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Tuesday, Sep. 22, 2009

Washington winemakers pleased with harvest so far

Harvest began slightly early at some Columbia Valley vineyards after the hot summer months rapidly ripened grapes, but several growers said they're pleased with what they're seeing.

The first grapes are often plucked from the vine in early September, give or take a few days, but Jeff Gordon, owner of Gordon Brothers Family Vineyards in Pasco, said his white wine grapes were already harvested around the time he'd normally begin picking.

"You know, it's going pretty fast," he said. "It started out so cold we thought it would be a late year, but we had the warm summer and we caught up."

Gordon Brothers started picking its first varieties of white wine grapes Sept. 10 and finished in a week. "That's a little early for us," he said.

Scott Williams, general manager and winemaker at Kiona Vineyard and Winery on Red Mountain near Benton City, had a similar experience. Kiona Vineyard began this year's harvest Sept. 9, picking Chardonnay and Gewurztraminer grapes, and saw the fruit rapidly mature at the same time instead of in the usually staggered fashion.

"There are a lot of things ripe at the same time," he said. "We're picking every day."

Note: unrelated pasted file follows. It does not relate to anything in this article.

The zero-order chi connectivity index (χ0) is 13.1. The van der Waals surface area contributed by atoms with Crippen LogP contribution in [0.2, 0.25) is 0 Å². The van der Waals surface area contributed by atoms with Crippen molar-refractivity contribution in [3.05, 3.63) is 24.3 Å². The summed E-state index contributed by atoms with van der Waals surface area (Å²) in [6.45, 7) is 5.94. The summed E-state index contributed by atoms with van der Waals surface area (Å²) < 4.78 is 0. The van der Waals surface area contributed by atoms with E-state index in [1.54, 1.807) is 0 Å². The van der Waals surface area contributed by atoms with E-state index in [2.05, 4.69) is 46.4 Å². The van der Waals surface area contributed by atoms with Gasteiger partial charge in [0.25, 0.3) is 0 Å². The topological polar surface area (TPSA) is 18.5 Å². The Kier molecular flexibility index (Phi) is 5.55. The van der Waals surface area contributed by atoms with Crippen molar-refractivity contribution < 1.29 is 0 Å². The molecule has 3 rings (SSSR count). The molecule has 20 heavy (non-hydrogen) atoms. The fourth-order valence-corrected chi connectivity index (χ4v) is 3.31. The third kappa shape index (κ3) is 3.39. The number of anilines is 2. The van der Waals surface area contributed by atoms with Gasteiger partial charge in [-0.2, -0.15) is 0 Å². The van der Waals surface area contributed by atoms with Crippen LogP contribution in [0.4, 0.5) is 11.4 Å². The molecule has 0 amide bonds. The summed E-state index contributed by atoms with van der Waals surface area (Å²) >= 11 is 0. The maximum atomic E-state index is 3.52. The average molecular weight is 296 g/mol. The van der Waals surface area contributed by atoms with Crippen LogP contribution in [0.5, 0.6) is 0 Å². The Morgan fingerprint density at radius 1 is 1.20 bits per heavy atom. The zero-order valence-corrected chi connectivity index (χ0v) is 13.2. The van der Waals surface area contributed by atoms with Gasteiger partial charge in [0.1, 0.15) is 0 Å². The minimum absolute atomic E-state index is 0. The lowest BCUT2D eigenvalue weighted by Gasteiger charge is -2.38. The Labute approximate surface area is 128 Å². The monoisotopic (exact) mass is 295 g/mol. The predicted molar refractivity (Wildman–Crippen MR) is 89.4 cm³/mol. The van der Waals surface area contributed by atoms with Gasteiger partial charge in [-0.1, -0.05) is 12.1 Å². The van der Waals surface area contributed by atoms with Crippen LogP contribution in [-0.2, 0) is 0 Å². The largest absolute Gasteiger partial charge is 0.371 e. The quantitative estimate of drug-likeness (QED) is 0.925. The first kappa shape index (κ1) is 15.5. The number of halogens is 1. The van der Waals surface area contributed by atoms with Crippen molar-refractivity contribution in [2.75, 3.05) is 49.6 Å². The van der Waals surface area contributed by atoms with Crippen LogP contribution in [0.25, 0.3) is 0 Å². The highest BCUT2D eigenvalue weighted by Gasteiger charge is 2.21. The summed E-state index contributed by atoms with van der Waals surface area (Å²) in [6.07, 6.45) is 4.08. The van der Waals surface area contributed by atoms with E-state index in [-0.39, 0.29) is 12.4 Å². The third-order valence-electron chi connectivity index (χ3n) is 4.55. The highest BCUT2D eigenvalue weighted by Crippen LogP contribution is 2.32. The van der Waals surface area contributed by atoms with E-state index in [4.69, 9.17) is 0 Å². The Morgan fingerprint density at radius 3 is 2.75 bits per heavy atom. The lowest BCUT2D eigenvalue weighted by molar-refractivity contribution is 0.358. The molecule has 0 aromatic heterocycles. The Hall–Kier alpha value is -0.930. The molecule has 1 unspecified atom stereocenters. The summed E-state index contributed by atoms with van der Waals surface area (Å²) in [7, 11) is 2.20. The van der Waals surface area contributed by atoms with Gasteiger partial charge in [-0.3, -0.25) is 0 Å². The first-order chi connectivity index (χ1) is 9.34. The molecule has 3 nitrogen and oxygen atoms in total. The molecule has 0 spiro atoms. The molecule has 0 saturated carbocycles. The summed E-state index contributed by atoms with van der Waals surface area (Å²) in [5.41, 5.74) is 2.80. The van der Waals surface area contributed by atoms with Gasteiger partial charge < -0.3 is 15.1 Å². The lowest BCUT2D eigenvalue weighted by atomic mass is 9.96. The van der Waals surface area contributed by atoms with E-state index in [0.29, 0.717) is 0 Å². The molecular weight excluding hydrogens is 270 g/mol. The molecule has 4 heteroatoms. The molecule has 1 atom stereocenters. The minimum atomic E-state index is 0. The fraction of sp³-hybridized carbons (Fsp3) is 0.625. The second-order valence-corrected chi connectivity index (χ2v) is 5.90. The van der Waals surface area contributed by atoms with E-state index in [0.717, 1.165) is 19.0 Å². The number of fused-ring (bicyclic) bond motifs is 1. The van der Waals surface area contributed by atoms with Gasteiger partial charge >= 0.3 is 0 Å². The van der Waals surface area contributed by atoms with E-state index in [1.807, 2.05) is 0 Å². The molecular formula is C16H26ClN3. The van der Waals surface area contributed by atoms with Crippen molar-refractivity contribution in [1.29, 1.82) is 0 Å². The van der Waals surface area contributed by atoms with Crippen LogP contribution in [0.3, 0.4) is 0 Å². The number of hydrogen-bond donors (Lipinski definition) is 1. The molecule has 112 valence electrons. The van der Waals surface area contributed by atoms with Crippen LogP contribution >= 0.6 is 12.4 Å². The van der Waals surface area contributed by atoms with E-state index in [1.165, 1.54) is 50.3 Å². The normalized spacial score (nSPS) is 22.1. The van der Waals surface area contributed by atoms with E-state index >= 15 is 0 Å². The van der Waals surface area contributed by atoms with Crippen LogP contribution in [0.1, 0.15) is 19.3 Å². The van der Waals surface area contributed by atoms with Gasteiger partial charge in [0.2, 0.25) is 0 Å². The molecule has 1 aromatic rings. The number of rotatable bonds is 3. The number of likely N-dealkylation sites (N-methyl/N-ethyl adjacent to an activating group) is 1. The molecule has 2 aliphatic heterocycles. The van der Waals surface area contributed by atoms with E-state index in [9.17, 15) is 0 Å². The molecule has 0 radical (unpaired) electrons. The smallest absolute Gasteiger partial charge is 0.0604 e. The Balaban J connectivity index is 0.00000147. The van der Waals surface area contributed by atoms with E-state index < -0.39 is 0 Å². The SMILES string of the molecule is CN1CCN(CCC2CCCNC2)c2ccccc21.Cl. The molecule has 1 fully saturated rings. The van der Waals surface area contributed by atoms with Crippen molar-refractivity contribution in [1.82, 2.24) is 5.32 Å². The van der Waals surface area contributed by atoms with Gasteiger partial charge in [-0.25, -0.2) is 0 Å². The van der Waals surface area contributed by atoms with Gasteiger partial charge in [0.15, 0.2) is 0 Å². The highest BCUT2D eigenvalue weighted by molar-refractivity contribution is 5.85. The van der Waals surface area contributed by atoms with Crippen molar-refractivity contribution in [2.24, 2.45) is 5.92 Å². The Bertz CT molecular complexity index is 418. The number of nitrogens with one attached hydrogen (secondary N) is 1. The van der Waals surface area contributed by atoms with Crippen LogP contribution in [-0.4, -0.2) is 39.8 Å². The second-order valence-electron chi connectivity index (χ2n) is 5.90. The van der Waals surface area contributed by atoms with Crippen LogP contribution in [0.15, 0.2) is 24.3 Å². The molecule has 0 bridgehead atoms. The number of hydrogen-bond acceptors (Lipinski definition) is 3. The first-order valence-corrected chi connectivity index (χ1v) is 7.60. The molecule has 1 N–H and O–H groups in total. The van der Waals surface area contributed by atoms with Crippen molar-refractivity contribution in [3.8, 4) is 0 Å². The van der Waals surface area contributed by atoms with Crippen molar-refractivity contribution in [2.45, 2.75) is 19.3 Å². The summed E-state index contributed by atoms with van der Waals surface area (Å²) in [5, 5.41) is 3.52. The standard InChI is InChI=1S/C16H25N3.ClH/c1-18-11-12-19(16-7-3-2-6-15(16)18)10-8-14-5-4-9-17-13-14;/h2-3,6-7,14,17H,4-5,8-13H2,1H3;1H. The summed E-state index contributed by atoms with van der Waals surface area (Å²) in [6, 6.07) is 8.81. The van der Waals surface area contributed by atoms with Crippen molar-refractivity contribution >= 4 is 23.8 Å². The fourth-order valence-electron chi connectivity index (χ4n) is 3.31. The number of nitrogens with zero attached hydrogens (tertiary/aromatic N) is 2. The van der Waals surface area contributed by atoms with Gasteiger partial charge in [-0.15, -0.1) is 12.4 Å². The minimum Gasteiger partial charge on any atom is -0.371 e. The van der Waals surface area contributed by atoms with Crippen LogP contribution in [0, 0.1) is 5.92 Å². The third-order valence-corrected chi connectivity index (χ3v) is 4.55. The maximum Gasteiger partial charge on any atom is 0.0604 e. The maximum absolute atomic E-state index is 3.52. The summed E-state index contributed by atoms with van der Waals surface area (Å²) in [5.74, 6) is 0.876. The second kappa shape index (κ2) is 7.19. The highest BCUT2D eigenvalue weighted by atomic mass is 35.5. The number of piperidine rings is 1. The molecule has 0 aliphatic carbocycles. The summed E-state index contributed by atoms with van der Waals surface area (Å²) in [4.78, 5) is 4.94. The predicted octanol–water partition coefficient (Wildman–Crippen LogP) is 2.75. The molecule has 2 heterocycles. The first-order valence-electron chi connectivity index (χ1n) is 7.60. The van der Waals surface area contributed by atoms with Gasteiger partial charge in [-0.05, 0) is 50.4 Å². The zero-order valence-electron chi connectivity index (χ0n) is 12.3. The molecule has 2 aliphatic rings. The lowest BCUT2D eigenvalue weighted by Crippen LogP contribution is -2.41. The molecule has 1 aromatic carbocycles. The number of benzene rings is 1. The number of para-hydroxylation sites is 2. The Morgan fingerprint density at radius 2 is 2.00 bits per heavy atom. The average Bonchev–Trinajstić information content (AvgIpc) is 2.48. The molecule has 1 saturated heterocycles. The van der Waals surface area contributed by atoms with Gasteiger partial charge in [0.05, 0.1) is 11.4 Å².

Williams said the uniform ripening isn't negatively affecting crop quality. The grapes are absent of mold, rot and disease and have ideal sugar and acidity levels, he said, and the bunches have a consistent color. "Things look great," he said.

Dick Olsen, a partner with Olsen Estates Winery in Prosser, said his harvest began Sept. 9, but he doesn't necessarily consider that early.

"Every year is different," he said. "We've been this early before. From our perspective, it's pretty normal."

Olsen Estates is harvesting Chardonnay, Sauvignon Blanc and "is nibbling away" at Viognier grapes, Olsen said.

This year's grape harvest is predicted to be a record in Washington. The Washington Field Office of the National Agricultural Statistics Service predicted last month that the state's wine grape crop would be around 155,000 tons, or 7 percent more than 2008.

Williams attributed the predicted crop size to an increase in growers, not overly abundant vines. Williams and Gordon said weather was favorable during the growing season. The chilly early spring was balanced with hot temperatures during the summer. "That hot July really brought things along," Gordon said, adding he wouldn't mind slightly cooler autumn weather to slow the harvest.

Although the early harvest is producing favorable grapes, all three wine growers emphasized that it's too early to tell how good the wine may be. Signs point to a quality product, they say, but they can't be sure for several months.

"You won't know until you get (the grapes) in," Olsen said. "From what I've seen -- the color, the translucence and the taste -- I think it's going to be a fabulous year. ... But you can't tell until the grapes are in."

Gordon said, "It's really too early to tell. Do we like what we see out there? Yeah, we do, but you have to put them through fermentation and see how they do in fermentation."

"I'm a winemaker, so I'm going to tell you they are going to be great," Williams said with a laugh.